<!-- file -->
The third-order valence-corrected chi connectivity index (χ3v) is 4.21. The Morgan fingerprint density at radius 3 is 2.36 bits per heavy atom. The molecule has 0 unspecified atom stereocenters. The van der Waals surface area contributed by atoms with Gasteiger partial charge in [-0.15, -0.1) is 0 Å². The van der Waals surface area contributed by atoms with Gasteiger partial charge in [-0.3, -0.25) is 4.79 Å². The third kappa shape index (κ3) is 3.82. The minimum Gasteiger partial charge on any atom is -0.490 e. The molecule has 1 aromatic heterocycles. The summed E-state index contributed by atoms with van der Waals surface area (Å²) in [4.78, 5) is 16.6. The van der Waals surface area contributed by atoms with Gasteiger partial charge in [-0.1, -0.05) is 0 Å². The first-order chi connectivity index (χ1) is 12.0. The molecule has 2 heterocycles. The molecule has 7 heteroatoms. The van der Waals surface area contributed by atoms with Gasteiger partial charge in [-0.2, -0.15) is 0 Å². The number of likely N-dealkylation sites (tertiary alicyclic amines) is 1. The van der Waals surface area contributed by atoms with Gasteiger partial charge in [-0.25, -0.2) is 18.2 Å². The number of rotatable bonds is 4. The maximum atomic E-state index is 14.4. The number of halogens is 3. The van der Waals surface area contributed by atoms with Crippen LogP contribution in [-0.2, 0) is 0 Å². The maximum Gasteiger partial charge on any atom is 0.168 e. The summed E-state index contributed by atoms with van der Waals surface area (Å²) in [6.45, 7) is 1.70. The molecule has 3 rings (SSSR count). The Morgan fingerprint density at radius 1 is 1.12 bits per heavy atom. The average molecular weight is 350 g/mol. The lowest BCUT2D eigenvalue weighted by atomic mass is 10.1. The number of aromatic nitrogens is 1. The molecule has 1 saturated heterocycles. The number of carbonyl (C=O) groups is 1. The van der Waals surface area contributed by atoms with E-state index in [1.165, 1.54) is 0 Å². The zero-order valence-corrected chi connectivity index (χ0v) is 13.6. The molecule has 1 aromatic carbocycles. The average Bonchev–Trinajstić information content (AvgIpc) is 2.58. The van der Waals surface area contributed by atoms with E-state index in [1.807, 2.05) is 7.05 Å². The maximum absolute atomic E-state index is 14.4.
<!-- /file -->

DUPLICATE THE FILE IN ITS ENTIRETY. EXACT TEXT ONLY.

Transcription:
The third-order valence-corrected chi connectivity index (χ3v) is 4.21. The Morgan fingerprint density at radius 3 is 2.36 bits per heavy atom. The molecule has 0 unspecified atom stereocenters. The van der Waals surface area contributed by atoms with Gasteiger partial charge in [-0.15, -0.1) is 0 Å². The van der Waals surface area contributed by atoms with Gasteiger partial charge in [-0.3, -0.25) is 4.79 Å². The third kappa shape index (κ3) is 3.82. The minimum Gasteiger partial charge on any atom is -0.490 e. The molecule has 1 aromatic heterocycles. The summed E-state index contributed by atoms with van der Waals surface area (Å²) in [4.78, 5) is 16.6. The van der Waals surface area contributed by atoms with Gasteiger partial charge in [-0.1, -0.05) is 0 Å². The first-order chi connectivity index (χ1) is 12.0. The molecule has 2 heterocycles. The molecule has 7 heteroatoms. The van der Waals surface area contributed by atoms with Gasteiger partial charge in [-0.2, -0.15) is 0 Å². The number of likely N-dealkylation sites (tertiary alicyclic amines) is 1. The van der Waals surface area contributed by atoms with Gasteiger partial charge in [-0.25, -0.2) is 18.2 Å². The number of rotatable bonds is 4. The maximum atomic E-state index is 14.4. The number of halogens is 3. The van der Waals surface area contributed by atoms with Crippen LogP contribution in [-0.2, 0) is 0 Å². The maximum Gasteiger partial charge on any atom is 0.168 e. The summed E-state index contributed by atoms with van der Waals surface area (Å²) in [6.45, 7) is 1.70. The molecule has 3 rings (SSSR count). The Morgan fingerprint density at radius 1 is 1.12 bits per heavy atom. The average molecular weight is 350 g/mol. The lowest BCUT2D eigenvalue weighted by atomic mass is 10.1. The number of aromatic nitrogens is 1. The molecule has 1 saturated heterocycles. The number of carbonyl (C=O) groups is 1. The van der Waals surface area contributed by atoms with E-state index in [1.165, 1.54) is 0 Å². The zero-order valence-corrected chi connectivity index (χ0v) is 13.6. The molecule has 1 aromatic carbocycles. The average Bonchev–Trinajstić information content (AvgIpc) is 2.58. The van der Waals surface area contributed by atoms with E-state index in [1.807, 2.05) is 7.05 Å². The maximum absolute atomic E-state index is 14.4.